Problems with substances start early - half of all New Zealanders with a substance dependence issue were already dependent by the time they were 19.
At your school:
Every student will make a decision whether or not to use alcohol and other drugs.
Many students will try alcohol and other drugs.
Some students will suffer short-term harms.
A few students will develop long-term problems.
By age 13, three in 10 students had already tried alcohol, although only two in 10 students were currently drinking.
By 17 years of age, that number had dramatically increased to over eight in 10 students who had ever tried alcohol, and seven in 10 students were currently drinking.
While one in four secondary school students had tried cannabis, only one in eight said they were currently using the drug.
Regular use was even less common, with only one in 30 secondary school students reporting they used cannabis weekly or more often.
Only three percent of secondary school students had ever used ecstasy.
Even less - only 0.6 percent, had used methamphetamine (P), and half of those had only used it once.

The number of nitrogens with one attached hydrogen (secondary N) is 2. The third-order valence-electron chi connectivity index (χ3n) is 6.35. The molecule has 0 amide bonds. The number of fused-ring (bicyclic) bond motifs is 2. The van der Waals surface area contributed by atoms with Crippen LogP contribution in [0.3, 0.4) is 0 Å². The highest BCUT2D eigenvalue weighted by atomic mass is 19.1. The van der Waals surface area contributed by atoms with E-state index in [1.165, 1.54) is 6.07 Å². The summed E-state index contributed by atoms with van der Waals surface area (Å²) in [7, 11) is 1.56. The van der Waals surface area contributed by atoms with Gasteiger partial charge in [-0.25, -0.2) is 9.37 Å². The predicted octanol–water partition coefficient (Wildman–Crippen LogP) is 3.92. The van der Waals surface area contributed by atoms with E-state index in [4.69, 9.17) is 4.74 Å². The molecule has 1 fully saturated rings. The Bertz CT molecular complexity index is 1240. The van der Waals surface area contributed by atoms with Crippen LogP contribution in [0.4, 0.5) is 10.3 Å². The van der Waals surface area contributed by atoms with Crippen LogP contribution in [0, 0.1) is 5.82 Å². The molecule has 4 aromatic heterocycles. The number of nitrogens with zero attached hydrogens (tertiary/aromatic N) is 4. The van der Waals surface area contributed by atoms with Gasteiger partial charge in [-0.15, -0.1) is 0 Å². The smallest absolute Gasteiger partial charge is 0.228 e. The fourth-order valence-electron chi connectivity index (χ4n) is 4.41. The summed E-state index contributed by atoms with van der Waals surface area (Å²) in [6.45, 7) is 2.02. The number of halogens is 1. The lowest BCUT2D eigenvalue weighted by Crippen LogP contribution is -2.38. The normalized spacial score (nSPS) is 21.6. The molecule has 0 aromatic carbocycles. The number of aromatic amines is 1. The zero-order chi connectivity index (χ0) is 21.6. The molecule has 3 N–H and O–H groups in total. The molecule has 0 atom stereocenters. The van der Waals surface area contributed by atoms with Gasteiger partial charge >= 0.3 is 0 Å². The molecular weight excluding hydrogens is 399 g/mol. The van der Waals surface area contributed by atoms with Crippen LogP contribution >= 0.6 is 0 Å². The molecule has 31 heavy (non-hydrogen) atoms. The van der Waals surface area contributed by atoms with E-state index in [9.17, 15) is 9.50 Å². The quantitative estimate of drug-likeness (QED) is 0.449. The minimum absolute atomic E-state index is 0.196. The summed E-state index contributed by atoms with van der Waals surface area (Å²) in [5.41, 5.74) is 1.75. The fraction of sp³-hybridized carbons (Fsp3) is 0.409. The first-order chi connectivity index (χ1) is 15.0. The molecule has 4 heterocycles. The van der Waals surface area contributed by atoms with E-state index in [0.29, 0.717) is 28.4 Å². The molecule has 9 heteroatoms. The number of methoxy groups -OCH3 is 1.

While overall usage is low, some students are more at risk of harm. Just over 1 in 10 (11 percent) of secondary school students had used substances at levels that were likely to cause significant current harm and could cause long-term problems.
The impacts of some short term harms can last a long time.
Two thirds of those most at-risk students who were using drugs at a level likely to cause them significant harm had never worried about their substance use.
We need to be proactive to identify these students and provide support, because they are unlikely to realise that their substance use is affecting their education, and are unlikely to seek support themselves.
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